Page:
While some big musical stars employed to contribute a song to a movie are content to offer lesser material that might not have seen the light of day on one of their own albums, Swift has clearly put a lot of thought into this tune, and it shows. Eschewing the big pop hooks of her biggest hits, Swift’s spare and subtle acoustic musical arrangement is reminiscent of the quiet folkie vibe that she utilized on her acclaimed Folklore and Evermore albums (at times; it feels like a spiritual sequel to “No Body, No Crime,” her take on the classic murder ballad format that appeared on the latter album) and nicely evokes the film’s rural backwoods setting. Swift's lyrics do an impressive job of encapsulating the themes of the story and the viewpoint of its mysterious and enigmatic central character—in fact, she does it far more effectively than the film preceding it. 

At the same time, her lyrics go far beyond a mere recap of the film, as Swift utilizes her gift for composing lyrical narratives that feel both deeply personal and achingly universal to the point where even if you haven’t seen the movie, the song still works beautifully. Best of all, Swift manages to accomplish all of this in just over four minutes, beating the actual film by about two full hours. The result is a moving, ethereal work that is more cinematic than most actual movies and serves as yet another feather in the ever-expanding cap of one of the most deservedly celebrated singer-songwriters of our time. (Peter Sobczynski)

Cedric Mizero's costume design in “Neptune Frost

Cinematic Afrofuturism has often been conveyed with the smallest of budgets — “Space is the Place” and “Born in Flames” crafted intricate worlds and new technologies with the crumbs of an independent budget. And in a post-”Black Panther” world, where Afrofuturism has been given the sheen of hundreds of millions of dollars, it’s refreshing to see that cinematic tradition return to its roots in Saul Williams and Anisia Uzeyman’s “Neptune Frost.” 

Much of that can be laid at the feed of Rwandan interdisciplinary artist Cedric Mizero, who crafted unique looks for both the comparatively mundane reality of the Burundan anarchist colony in which the film is set and the virtual dimension of wires and circuitry. The results are as lush and dreamlike as the film itself; characters with circuit boards stuck to their clothing, wearing beaded jewelry made of resistors and the bicycle-wheel headdress of the film’s mythical Wheel Man. And as the characters transform, so do the costumes, the titular Neptune moving from the cage-like headdress we see them in early in the film to a stunning red dress after their transformation is complete.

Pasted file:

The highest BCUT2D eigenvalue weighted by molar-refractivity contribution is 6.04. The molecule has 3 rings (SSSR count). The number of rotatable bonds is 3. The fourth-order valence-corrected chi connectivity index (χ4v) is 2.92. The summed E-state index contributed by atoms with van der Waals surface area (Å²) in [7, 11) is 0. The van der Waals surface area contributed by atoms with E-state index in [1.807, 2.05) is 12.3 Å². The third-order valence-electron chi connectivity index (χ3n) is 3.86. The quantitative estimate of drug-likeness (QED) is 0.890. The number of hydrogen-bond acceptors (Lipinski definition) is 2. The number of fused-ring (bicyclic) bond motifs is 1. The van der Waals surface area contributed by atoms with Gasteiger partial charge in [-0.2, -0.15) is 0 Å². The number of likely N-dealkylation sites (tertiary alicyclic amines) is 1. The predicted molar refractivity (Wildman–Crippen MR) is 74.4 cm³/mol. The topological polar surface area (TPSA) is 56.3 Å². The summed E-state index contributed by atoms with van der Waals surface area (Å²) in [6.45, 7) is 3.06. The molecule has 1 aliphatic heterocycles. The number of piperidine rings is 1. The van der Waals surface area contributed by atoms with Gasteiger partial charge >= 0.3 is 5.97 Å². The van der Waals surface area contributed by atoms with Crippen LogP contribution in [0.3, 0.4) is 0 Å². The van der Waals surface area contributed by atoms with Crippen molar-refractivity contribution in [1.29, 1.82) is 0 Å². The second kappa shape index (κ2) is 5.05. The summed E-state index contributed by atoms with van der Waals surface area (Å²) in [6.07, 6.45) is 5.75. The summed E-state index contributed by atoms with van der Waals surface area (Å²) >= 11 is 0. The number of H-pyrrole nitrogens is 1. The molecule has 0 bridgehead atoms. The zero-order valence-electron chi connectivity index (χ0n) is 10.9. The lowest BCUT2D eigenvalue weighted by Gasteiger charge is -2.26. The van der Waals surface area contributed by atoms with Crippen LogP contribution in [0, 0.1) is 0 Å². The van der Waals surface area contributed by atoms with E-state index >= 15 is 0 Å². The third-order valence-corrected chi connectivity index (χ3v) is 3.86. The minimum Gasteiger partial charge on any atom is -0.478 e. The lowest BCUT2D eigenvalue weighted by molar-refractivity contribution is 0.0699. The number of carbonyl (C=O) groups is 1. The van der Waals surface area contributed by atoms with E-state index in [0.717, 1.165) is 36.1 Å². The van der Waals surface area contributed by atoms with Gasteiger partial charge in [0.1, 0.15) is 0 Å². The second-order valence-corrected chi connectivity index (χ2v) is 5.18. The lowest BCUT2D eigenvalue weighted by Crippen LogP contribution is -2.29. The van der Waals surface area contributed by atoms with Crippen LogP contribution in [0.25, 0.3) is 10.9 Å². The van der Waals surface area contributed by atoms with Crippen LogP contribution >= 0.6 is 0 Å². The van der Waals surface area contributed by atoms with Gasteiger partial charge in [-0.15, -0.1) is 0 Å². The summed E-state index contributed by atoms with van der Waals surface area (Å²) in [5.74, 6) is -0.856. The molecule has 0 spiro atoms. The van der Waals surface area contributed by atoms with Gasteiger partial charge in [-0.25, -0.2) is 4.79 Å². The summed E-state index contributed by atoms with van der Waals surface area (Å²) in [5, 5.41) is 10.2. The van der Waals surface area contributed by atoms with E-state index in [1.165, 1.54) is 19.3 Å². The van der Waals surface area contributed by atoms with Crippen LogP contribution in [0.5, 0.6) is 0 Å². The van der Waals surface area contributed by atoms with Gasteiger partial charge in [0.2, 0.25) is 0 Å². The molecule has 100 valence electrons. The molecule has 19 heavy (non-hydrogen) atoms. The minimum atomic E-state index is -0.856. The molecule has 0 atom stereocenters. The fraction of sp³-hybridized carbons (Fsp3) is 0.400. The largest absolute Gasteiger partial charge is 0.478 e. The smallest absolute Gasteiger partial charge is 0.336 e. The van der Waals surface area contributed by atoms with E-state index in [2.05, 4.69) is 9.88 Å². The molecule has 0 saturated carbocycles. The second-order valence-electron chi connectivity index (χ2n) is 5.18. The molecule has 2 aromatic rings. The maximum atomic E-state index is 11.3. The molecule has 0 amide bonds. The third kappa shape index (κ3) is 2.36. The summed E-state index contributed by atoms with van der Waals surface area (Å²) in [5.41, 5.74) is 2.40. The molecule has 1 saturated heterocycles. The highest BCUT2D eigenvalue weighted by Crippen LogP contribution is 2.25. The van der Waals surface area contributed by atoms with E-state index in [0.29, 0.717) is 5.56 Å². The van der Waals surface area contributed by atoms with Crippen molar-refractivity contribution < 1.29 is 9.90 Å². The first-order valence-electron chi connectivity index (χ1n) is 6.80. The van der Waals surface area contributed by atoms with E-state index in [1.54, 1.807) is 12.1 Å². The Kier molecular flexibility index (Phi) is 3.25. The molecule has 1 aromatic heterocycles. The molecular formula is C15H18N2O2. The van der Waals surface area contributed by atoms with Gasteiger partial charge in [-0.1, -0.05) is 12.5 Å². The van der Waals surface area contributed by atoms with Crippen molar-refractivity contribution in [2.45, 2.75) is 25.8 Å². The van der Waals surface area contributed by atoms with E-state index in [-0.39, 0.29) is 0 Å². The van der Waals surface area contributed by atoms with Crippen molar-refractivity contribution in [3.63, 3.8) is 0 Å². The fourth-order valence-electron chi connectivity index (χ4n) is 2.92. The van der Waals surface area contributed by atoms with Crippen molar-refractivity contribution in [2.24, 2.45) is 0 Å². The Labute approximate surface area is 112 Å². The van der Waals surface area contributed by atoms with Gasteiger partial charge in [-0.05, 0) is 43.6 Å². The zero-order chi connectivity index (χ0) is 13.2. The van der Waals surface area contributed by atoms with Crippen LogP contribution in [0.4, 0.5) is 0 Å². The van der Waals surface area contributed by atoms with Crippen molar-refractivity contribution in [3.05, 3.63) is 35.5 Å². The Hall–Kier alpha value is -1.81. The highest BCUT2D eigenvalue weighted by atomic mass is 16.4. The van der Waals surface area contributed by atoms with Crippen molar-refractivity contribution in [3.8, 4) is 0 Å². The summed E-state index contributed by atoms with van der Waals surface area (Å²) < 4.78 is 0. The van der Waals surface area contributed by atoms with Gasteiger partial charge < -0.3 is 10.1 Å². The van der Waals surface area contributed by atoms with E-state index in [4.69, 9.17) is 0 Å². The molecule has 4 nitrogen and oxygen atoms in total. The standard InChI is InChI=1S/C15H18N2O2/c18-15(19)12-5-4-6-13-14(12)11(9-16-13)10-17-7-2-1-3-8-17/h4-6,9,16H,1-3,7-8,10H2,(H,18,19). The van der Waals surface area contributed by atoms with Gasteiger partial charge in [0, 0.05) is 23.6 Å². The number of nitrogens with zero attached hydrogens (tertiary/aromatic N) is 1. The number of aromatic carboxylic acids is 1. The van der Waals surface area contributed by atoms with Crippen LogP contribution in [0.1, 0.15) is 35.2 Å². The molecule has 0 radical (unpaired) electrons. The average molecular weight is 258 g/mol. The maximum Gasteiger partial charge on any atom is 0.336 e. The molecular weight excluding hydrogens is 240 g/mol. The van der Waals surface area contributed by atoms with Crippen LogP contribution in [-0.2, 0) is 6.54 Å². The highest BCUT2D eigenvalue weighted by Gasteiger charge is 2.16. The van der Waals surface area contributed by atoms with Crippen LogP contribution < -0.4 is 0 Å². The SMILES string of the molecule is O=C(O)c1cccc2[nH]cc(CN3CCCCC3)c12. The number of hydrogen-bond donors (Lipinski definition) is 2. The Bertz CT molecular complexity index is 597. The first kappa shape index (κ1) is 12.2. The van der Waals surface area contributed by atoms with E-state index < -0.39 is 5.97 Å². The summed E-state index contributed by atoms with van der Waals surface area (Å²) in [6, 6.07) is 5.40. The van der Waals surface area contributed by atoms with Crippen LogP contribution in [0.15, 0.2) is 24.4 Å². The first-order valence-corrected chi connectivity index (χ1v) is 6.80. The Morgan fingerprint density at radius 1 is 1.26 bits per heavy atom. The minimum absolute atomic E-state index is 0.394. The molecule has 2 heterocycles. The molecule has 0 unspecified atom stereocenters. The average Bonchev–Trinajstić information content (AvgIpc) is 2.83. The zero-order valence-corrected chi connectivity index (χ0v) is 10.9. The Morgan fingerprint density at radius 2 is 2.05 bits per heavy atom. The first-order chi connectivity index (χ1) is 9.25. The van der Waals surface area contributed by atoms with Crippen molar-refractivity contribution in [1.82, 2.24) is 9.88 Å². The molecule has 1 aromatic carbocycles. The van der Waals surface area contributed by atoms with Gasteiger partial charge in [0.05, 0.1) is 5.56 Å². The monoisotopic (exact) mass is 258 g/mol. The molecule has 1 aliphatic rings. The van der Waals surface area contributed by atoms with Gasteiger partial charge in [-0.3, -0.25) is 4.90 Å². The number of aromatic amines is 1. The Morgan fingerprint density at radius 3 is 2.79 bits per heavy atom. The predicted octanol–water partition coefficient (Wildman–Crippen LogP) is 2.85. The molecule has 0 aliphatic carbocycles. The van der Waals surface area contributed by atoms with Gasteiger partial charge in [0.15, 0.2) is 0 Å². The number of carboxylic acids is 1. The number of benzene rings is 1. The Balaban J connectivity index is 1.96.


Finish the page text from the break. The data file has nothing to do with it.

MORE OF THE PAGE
It’s a film that envisions a liberatory future in the most culturally specific ways possible, leading to some of the most barrier-breaking costuming I’ve seen in years. (Clint Worthington)


Paul Rogers' editing in "Everything Everywhere All at Once"

“Everything Everywhere All at Once” is a movie that definitely lives up to its title. Evelyn Wang (Michelle Yeoh) owns a struggling laundromat while her relationship with her family isn’t doing too well either. Adding fuel to the fire, an IRS agent (Jamie Lee Curtis), is ready to take away her business. Everything seems hopeless until a rift in the multiverse opens up offering Evelyn an opportunity to experience alternate lives and perhaps salvage her family. Following Evelyn through countless multiverses could’ve been a nightmare for viewers, but luckily directors Dan Kwan and Daniel Scheinert (collectively known as Daniels) hired editor Paul Rogers to assist them in their otherworldly adventure. 

Rogers had worked with Daniels previously on multiple projects including the 2014 music video, “Turn Down for What.” You can see some of the bizarre humor that would become the Daniels signature in that project, but this was another beast altogether. “Everything Everywhere All at Once” not only alternated universes on a dime but the movie also constantly shifts in tone. In one instance, it's a heavy drama as Evelyn and her husband Waymond (Ke Huy Quan) contemplate their marriage, while other scenes have Evelyn with hot dog fingers kissing the IRS agent or a butt plug kung fu fight that could determine the fate of the universe. Trust me it gets even crazier than what I even just described. But that’s what makes “Everything Everywhere All at Once” so magical, it’s this mixture of drama and comedy that’s so hard to get right.